2.5 kilometres of blue gaffer tape.
Two anamorphosis artists.
Two parkour artists.
One derelict swimming pool in Glasgow.
One amazing director of photographer who trusted my crazy idea.
All these came together for one of the most challenging shoots I've ever done, commissioned by Madeleine Penny, Director of Photography for Avaunt Magazine.
For the uninitiated, anamorphosis is a distorted projection or perspective requiring the viewer to occupy a specific vantage point to view the image correctly. A famous example of anamorphosis is Holbein's The Ambassadors, where a distorted skull appears in the foreground. Viewed from the front, the skull is hard to decipher; viewed from the side, the skull becomes clear.
More recently, artists such as Felice Varini have used painted anamorphosis in urban or architectural settings to create abstract pieces of work, giving the impression of floating patches or lines of colour.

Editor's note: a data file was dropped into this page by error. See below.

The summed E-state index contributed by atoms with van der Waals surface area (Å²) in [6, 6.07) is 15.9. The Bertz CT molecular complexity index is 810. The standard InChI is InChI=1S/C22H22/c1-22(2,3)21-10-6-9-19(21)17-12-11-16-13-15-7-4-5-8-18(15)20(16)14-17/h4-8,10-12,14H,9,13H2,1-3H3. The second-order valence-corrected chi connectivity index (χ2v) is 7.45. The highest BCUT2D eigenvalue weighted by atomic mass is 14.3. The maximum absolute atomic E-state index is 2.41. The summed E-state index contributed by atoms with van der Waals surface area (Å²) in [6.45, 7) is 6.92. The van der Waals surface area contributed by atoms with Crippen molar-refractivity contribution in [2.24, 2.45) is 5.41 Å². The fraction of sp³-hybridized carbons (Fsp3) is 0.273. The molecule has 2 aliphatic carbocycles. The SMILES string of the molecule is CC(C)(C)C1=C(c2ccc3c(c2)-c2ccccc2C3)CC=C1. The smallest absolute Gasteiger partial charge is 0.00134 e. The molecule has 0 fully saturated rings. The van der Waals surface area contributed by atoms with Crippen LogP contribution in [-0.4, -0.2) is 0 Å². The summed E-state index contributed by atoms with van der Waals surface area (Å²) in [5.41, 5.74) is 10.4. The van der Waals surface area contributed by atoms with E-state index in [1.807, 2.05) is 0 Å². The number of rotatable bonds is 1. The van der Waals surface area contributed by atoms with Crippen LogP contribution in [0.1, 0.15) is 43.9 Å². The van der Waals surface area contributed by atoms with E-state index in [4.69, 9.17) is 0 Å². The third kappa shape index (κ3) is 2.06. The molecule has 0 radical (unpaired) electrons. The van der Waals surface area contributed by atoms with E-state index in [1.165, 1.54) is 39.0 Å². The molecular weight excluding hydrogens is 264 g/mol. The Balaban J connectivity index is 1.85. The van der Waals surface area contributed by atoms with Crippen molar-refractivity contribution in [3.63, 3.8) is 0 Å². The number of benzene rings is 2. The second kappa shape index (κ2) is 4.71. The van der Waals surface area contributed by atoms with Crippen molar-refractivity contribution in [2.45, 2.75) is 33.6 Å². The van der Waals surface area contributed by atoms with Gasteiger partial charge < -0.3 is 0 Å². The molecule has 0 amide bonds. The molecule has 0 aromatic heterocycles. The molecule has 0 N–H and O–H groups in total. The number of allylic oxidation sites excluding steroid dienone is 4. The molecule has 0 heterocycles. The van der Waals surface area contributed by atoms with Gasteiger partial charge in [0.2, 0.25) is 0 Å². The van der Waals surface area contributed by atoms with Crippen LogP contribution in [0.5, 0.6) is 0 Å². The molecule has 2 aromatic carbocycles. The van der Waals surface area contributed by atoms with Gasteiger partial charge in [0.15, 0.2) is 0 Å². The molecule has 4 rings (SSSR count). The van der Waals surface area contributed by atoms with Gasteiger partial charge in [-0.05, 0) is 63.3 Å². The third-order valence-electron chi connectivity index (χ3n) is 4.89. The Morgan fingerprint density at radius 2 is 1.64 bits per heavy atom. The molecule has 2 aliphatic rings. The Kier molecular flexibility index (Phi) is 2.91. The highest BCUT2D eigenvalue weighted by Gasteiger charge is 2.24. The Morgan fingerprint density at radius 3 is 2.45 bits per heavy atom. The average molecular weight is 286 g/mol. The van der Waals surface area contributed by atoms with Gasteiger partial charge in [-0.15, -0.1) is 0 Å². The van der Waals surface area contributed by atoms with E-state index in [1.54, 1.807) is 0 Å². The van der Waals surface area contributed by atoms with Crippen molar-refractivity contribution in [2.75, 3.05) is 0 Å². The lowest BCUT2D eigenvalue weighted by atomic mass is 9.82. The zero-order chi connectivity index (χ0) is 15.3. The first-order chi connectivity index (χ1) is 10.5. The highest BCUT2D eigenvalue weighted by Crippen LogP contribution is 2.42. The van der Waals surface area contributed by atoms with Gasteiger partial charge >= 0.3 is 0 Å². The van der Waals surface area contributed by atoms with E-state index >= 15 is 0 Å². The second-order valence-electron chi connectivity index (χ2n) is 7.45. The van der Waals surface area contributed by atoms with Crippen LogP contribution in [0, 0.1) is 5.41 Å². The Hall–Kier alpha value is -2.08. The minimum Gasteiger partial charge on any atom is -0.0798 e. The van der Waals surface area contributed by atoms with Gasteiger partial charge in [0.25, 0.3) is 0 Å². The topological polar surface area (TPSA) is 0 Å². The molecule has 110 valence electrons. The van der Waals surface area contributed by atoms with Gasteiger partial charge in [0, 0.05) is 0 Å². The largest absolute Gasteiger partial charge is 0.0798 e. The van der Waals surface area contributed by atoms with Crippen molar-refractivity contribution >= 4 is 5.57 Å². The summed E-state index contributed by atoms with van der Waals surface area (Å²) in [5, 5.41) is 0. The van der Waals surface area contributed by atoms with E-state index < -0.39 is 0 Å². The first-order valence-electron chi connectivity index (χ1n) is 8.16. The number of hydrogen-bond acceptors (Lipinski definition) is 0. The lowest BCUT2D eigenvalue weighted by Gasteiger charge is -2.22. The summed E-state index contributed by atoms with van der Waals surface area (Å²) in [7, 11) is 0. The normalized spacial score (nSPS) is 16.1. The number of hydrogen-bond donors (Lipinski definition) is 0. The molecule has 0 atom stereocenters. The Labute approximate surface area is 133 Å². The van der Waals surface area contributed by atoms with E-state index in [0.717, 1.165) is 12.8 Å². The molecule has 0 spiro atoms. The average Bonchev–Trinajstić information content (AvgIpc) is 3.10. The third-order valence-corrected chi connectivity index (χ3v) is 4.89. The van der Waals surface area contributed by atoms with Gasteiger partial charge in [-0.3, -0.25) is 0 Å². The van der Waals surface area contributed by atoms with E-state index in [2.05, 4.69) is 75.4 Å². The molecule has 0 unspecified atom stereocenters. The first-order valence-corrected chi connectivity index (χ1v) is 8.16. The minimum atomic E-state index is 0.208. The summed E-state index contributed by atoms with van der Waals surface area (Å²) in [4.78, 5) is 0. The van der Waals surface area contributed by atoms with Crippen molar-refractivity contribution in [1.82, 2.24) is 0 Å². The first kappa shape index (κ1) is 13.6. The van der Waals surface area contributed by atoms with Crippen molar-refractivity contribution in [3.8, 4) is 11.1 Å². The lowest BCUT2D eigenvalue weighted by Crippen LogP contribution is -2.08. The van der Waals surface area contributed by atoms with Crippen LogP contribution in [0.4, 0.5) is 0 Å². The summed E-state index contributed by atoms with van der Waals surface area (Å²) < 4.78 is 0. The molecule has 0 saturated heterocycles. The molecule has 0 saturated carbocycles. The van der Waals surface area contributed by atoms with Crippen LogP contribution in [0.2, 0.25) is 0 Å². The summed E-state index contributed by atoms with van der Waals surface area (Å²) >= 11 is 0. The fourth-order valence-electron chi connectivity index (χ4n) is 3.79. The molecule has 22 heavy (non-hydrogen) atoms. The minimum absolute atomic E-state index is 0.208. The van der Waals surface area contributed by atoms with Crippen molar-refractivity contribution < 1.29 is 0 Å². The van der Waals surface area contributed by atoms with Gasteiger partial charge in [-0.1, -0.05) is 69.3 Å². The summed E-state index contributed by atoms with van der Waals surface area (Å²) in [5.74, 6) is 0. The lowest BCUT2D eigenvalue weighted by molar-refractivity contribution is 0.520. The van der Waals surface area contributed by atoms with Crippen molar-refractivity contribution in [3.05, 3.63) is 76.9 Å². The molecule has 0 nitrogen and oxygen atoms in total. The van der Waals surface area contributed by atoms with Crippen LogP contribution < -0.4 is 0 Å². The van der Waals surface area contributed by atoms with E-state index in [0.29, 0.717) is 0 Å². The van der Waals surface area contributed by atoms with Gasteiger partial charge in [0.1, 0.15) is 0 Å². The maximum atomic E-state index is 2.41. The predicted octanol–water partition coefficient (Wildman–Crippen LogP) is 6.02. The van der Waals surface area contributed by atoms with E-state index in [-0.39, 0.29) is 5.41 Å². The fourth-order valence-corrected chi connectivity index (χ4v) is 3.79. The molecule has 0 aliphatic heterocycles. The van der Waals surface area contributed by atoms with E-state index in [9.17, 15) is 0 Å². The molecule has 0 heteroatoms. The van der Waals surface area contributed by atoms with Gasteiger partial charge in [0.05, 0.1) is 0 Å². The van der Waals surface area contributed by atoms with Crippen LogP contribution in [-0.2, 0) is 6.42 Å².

For this project we spent three days in freezing conditions setting up and shooting this anamorphic tennis match. Everything is for real. The tennis court was laid out by hand by a team under the direction of Papy and Milouz from TSF Crew. The parkour artists, David Banks and Kevin Lancombe from Parkour Generations, jumped off balconies, ran sideways along the walls and generally risked serious injury to create these images.
Photographic director — Madeleine Penny
Stylist — David Hellqvist
Parkour artists — David Banks, Kevin Lancombe @ Parkour Generations
Anamorphosis artists — Papy & Milouz @ TSF Crew
Retouching — Laure Favel & Sylvain Roux @ Wanda Print
Thanks to Hasselblad & Direct Photographic for their support, to Mario Faundez and Jay Smith for their input into the concept and to Govanhill Baths for allowing us to take over their swimming pool